KU cross country coach Stanley Redwine talks about his former athlete Scott Russell, who is competing for Canada in the javelin at the 2008 Olympics
Editor's Note: Scott Russell is a former Kansas University All-America javelin thrower who will compete in his first Olympic Games for his homeland of Canada in the qualifying round at 8:10 (CDT) tonight. Russell, 29, now makes his home in Lawrence.
"No, you can't always get what you want,
But if you try sometimes, you might find,
You get what you need."
- The Rolling Stones.
As I reflect on the events of Aug. 8, I recall the lyrics of Mick Jagger. You can want something so bad in life, whether that be material things, wealth, happiness or, in my case, a life-long goal, but sometimes things get in the way and you don't achieve these things.
I have felt this way for so long. When I missed qualifying for the 2000 Sydney Olympic Games, I felt like I was still too young and immature in this sport to be extremely upset. I was nowhere near my peak in terms of age, so I was not heartbroken. At the time I was still a Jayhawk at Kansas University and I had two more years of competition in the NCAA to look forward to.
On the other hand, the 2004 Olympics were a heartbreaker. I was expecting to qualify for these Games. How do you take not achieving a lifetime goal? At the time I felt like life was over!
You train for four years with the expectation of making a team and in the end, you get nothing. I recall standing at the back of the runway in Victoria, British Columbia, Canada at the 2004 Olympic trials with one throw left to qualify for the Olympic Games.
Down the runway,
Carry your speed,
Quick to the block,
Finish the throw!
Most of you know my 2005 season. I was determined to redeem myself. My funding from Sport Canada was dropped and Nike dropped me. I was determined to prove everyone wrong! It was extremely easy to train with a chip on my shoulder. Every session, I would think of the people who doubted my ability. If a run or a lift was difficult, I would think, "They don't think you can do this!" Training went great all year. The only problem was I was not seeing the result in meets.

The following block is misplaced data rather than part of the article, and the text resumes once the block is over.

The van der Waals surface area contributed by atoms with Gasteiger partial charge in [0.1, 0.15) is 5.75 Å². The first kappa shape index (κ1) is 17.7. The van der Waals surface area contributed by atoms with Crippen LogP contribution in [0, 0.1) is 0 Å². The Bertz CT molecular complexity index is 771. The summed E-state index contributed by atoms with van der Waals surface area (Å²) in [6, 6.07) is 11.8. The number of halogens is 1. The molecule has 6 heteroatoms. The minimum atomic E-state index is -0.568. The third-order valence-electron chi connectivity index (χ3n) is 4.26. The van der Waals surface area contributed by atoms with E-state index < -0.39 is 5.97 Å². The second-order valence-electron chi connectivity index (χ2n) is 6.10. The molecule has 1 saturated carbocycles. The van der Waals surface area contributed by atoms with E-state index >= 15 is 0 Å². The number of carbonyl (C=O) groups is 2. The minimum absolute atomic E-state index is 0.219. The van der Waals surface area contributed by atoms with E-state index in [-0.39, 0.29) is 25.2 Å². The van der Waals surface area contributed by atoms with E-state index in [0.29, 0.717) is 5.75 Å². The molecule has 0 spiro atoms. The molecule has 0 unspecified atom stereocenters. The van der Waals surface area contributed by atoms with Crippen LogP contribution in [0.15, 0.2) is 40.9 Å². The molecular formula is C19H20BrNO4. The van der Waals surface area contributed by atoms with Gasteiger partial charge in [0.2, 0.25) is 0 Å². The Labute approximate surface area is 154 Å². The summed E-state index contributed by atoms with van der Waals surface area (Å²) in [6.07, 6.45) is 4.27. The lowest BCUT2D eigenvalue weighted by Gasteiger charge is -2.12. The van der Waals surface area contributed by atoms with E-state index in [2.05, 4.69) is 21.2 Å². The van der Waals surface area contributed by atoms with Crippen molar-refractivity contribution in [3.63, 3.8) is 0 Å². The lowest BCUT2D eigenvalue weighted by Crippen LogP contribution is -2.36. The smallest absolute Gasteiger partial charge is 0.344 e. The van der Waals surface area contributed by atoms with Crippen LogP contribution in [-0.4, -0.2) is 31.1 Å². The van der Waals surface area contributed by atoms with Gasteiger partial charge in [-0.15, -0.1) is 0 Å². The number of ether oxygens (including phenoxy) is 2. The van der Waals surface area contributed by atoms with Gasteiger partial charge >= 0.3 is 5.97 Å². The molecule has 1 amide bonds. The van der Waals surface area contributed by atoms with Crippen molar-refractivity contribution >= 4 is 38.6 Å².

It's extremely difficult to feel like you are as fast, as strong and as ready to throw far and get nothing in terms of results. I felt ready all year. I even warmed up that year at the KU Relays at 82 meters (really far for warming up). All I could manage all year was 73m to 75m. What I thought was going to be my last chance to qualify for the 2005 World Championships in Helsinki, Finland was the Canadian Championships in Winnipeg, Manitoba. I threw 77m, which was a great throw in the monster of a head wind that we threw into, but not far enough to make the team. I was done!
Most people say I quit or I'm done or I'm retiring and really don't mean it (like Brett Favre). I really mean I was quitting! Luckily, I was talked into and sponsored by a very generous donor to do two more meets. I traveled to Ottawa, Ontario and in the first competition, first throw, VOILA! 84.41m! New Canadian record!
There is obviously two more seasons that lead up to this point, but here I stand at the entrance to the Bird's Nest. I am approximately 100m from entering the Olympic opening ceremonies. I am standing with approximately 150 other Canadian athletes about to experience the greatest experiences in the Olympic Games, the opening ceremonies.
When you think about the opening ceremonies, what stands out to you as a moment that you will remember for the remainder of your life? Entering the stadium? The first sight of the crowd? The Parade of athletes? Seeing Roger Federer, Dirk Nowitzki, or the entire USA Men's Basketball Team? The lighting of the torch? No.
As I stand in the tunnel, 100m from entering the stadium, the entire Canadian delegation starts to sing the national anthem! I still get chills thinking about that moment. As the anthem ends, "O Canada, we stand on guard for thee." The chills run up my spine. I begin to think of the work that was put into making this dream a reality. The countless number of hours running, jumping, throwing, the weights, my coaches, my family, 2005 when I almost quit, the doubters and the believers. I think of the perseverance, that I now realize I had in the face of the hard times that athletes (not only myself, but thousands of others) go through to make it to the Olympic Games.
I am grateful to have the family and friends that I have met from being in this crazy sport. Without the thousands of people that have made an impact in my life, I would not be here. The support that I have been given to this point is what has inspired my performance to date. I am here, because I love throwing the javelin, which at times was gone, but in this very moment has never been greater. I love this sport and the experiences that I have been given from it.